Arieh Zimmerman, a wise elder of Kibbutz Zikim

1:00 P.M.

We had lunch at Kibbutz Zikim, another Kibbutz near the Israel-Gaza border, and listened to a presentation by Arieh Zimmerman. He joked that someone had put him up to the task of meeting our delegation because his command of English was better. Hailing originally from San Francisco, Mr. Zimmerman witnessed the appalling treatment of African-Americans at the hands of White society in the 1960’s, and that left him quite disillusioned.

4:15 P.M.

We reached the West Bank town of Bethlehem, birthplace of Jesus Christ and site for the Church of the Nativity. This church was the target of an IDF siege when militants took refuge here in 2002; unfortunately, people that were already in the church got caught in the crossfire. The siege was finally broken when International Solidarity Movement (ISM) rushed the church, but IDF would not let them off that easily. Both militants and innocent bystanders in the church were exiled, forbidden from ever setting foot again in Israel and the occupied Palestinian Territories.

Church of the Nativity in the West Bank town of Bethlehem

5:20 P.M.

D.F. and I paired off to home stay with our Beit Sahour host William Hanoona and his wife Nirii. Oh, an English name, remarked D.F. It was a name bestowed upon him as an agreement between gentlemen, said Mr. Hanoona, when his father requested vacation time from a British officer. “Purpose of time off?” My wife is near full term. “Okay, your request for time off shall be granted if you give the child my name.” It may have been just a friendly joke, but Mr. Hanoona’s father evidently saw no harm in complying.

6:00 P.M.

Heat in Israel and the oPT has very low humidity content, so to me who had experienced Taiwan’s sauna-like climate, it was like being given time off for good behavior. Temperatures cool down precipitously as the sun sets.

I pointed to the black cistern sitting on the rooftop. “I’m used to seeing those on Palestinian homes now. How often do you get water here in Beit Sahour?” Mr. Hanoona said the water company cut water supply on 1 random day each week; “at least let us know ahead of time what day the water will be cut,“ said Mr. Hanoona wryly. If one needed more water, the water company sold each additional cubic meter at approximately 250% of its regular rate.

“When was the last time you visited Jerusalem,” D.F. asked. “Oh, about 5 years ago. It’s easier for me to travel to Austin, Texas,” said Mr. Hanoona, who now splits his time between Beit Sahour and Arizona state, “than to travel to Jerusalem. In order to obtain a travel permit, they take all your information, your fingerprints, and application fee. ‘Will I receive a permit after doing all this,’ we asked, to which they replied, ‘if you fail to submit application requirements, then you definitely will not receive a permit.’ After their footdragging on the permit, I went to get help at a consulate. Some hummus and packs of cigarettes seemed to do the trick.”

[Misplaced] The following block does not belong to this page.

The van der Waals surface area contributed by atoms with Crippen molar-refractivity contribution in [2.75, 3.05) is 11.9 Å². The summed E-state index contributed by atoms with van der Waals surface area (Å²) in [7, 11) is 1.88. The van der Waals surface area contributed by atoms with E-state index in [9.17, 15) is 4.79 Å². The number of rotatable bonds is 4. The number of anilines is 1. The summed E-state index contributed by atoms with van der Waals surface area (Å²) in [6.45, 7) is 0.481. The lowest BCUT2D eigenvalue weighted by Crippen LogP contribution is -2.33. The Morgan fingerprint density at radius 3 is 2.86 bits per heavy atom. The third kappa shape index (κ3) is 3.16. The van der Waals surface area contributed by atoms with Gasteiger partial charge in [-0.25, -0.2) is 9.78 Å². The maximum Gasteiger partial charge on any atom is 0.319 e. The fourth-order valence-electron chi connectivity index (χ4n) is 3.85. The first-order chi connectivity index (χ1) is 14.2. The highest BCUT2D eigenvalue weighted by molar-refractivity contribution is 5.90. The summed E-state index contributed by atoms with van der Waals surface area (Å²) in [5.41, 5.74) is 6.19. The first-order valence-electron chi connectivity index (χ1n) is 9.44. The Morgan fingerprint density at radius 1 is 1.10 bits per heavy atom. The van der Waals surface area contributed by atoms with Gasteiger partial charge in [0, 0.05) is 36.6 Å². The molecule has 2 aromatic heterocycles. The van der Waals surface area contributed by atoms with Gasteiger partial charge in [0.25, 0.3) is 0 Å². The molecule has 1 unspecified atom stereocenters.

Mr. Hanoona pointed out 3 tall, comparatively newer buildings that were a few hundred meters from us. “IDF shelled those buildings in response to someone — we don’t know who — that fired on the military barracks nearby with some old service pistol. The military barracks used to be bigger and a lot closer.” said Mr. Hanoona as he pointed to the light emanating from an unassuming concrete bunker to the right. “Internationals who protested the large barracks prompted the IDF to reduce its footprint in Beit Sahour.”

D.F. and I with The Hanoonas

There isn’t a Palestinian we met that didn’t have his brush with the IDF, and Mr. Hanoona is no exception. When the IDF pressed as far as Beit Sahour in 2002, residents of the entire town were forbidden from stepping outside, which tantamounted to collective house arrest, one that would last for 2 months. There was another time when Mr. Hanoona returned from his mother’s home at night; he rolled up his window because it started to rain, when he felt a sting in his flank. He pressed a hand to his flank — it was completely red from his own blood. He then found himself surrounded by IDF soldiers. “Why didn’t you stop? We told you to stop,” they demanded. “How did I know to stop? My windows were rolled up, and there were no signs or lights that indicated a checkpoint. Neighbors would tell me afterwards that there was a concrete wall behind which IDF soldiers hid. I took the IDF to court, but the judge ruled that the IDF cannot be found liable.”

8:00 P.M.

D.F. and I very much enjoyed dinner and our conversations. Mr. Hanoona asked us why Americans’ communal ideology was so tenuous, even though they are, in his opinion, very nice peoples. “Here [in Beit Sahour], we all know each other; Americans don’t even known their own neighbors.” It gave us pause ’cos we didn't have a good comeback.